A neuropsychological evaluation is a form of psychological testing that examines your child’s mental abilities as they relate to neurologic or other medical disorders, mental health difficulties or problems at school. The primary focus of a neuropsychological evaluation is your child’s cognitive functioning, considering abilities (e.g., intelligence, language, visual-motor skills, memory and attention) and organizational skills. Behavior and emotional factors are also considered as they affect your child’s performance, but they are not the main focus of evaluation.
The primary goal of a neuropsychological evaluation is to understand your child’s strengths and weaknesses. With this knowledge, we can assist the group that cares for your child, including your family, your child’s physicians and professionals that work with your child at school.
Conducting a Neuropsychological Evaluation
A neuropsychological evaluation is typically conducted during one or more daytime appointments, at a time when your child is accustomed to doing school-type work. Appointment length varies depending on its purpose, your child’s age and their mental abilities. Most children above age five require two testing sessions lasting two to three hours. Findings and recommendations are discussed with parents during a separate one-hour session. Attendance at the feedback session is required, as it is necessary for integration of test results with parents’ understanding of their child.
After the neuropsychological evaluation, you will receive a report detailing test findings, impressions and recommendations. The report is designed to be shared with schools, physicians and others working with your child.
Due to the nature of our service, it is not usually possible for us to attend off-site conferences, such as school meetings. We cannot evaluate children in languages other than English, so our ability to serve non-English speaking children is limited.
How This Evaluation Differs from Others
Mental ability testing of children below age five or six is typically different from neuropsychological testing of school-aged children and provides slightly different information. With younger children, the most appropriate approach to ability measurement is typically a developmental evaluation.
Neuropsychological and psychoeducational (school-based) evaluations often overlap because they measure many of the same abilities. Neuropsychological evaluations offer the benefit of our experience with complex neurological and medical disorders in childhood and consider results within the framework of brain functioning. Some areas of ability, such as memory, attention and problem-solving, are addressed in neuropsychological evaluations but are not typically assessed in school settings. Psychoeducational evaluations, on the other hand, may offer more detailed diagnostic information about subtypes of learning problems and more specific information relevant to school curricula and academic programming.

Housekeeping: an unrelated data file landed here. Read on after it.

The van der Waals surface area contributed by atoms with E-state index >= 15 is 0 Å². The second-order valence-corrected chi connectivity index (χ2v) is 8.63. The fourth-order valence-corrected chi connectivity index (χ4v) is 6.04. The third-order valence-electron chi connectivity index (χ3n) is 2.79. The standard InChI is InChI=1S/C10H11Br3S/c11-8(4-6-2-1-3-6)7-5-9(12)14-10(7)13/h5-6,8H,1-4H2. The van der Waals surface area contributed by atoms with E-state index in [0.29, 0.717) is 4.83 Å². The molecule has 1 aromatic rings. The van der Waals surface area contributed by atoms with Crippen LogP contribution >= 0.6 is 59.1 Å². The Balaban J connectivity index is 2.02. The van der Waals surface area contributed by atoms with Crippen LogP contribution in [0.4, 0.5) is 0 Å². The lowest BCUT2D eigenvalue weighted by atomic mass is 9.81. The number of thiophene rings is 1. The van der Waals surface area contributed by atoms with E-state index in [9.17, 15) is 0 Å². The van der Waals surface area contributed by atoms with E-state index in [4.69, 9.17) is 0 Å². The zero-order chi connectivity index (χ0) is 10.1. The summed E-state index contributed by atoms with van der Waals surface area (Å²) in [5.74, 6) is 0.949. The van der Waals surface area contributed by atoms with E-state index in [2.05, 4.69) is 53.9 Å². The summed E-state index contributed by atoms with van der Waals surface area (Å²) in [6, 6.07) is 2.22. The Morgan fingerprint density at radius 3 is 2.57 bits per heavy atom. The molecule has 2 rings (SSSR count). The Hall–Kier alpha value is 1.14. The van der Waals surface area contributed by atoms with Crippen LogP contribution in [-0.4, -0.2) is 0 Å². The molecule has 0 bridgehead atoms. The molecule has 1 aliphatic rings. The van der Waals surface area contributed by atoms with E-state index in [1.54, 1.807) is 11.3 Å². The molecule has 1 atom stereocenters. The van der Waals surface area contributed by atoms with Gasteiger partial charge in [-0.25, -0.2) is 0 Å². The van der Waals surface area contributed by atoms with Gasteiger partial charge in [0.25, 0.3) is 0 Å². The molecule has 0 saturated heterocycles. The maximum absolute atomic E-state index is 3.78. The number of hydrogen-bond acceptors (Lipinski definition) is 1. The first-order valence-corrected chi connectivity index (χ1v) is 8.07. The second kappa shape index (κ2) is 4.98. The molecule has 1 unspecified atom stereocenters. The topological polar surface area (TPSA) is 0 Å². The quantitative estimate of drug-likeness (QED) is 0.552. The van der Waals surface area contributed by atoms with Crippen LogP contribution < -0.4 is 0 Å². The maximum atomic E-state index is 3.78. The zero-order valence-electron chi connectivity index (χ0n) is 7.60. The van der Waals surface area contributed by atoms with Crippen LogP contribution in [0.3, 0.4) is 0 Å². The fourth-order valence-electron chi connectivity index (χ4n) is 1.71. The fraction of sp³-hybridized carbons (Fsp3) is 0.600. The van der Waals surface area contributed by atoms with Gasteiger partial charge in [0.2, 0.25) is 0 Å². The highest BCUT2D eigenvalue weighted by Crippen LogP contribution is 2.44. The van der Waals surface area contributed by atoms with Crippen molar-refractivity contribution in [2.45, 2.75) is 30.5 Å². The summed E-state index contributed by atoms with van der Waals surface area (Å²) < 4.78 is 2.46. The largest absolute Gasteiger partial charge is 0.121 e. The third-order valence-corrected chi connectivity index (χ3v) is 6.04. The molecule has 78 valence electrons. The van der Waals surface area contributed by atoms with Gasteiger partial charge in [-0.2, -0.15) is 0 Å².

Uses of Neuropsychological Evaluations
Neuropsychological assessment can inform the diagnosis and management of some medical conditions that affect brain functioning. It can help to track your child’s status and response to treatment over time. A neuropsychological assessment may be useful for certain medical conditions, including:
- Brain tumor
- Leukemia or other types of cancer
- Brain injury
- Brain infection
- Systemic/metabolic disease (such as those involving the liver, kidney, immune system)
To request a neuropsychological evaluation, contact 1-800-543.7362 (1.800.KIDS DOC). We review each request to ensure that an evaluation is likely to be helpful to your child. For example, if your child has recently been tested, re-evaluation may not be useful. In such instances, we provide consultation to you to help you to seek appropriate services.
Please note: Insurance companies vary in their coverage for neuropsychological evaluation services, depending, in part, on the reason an evaluation is being requested. Our reimbursement specialist will help you to determine your coverage and the cost of an evaluation.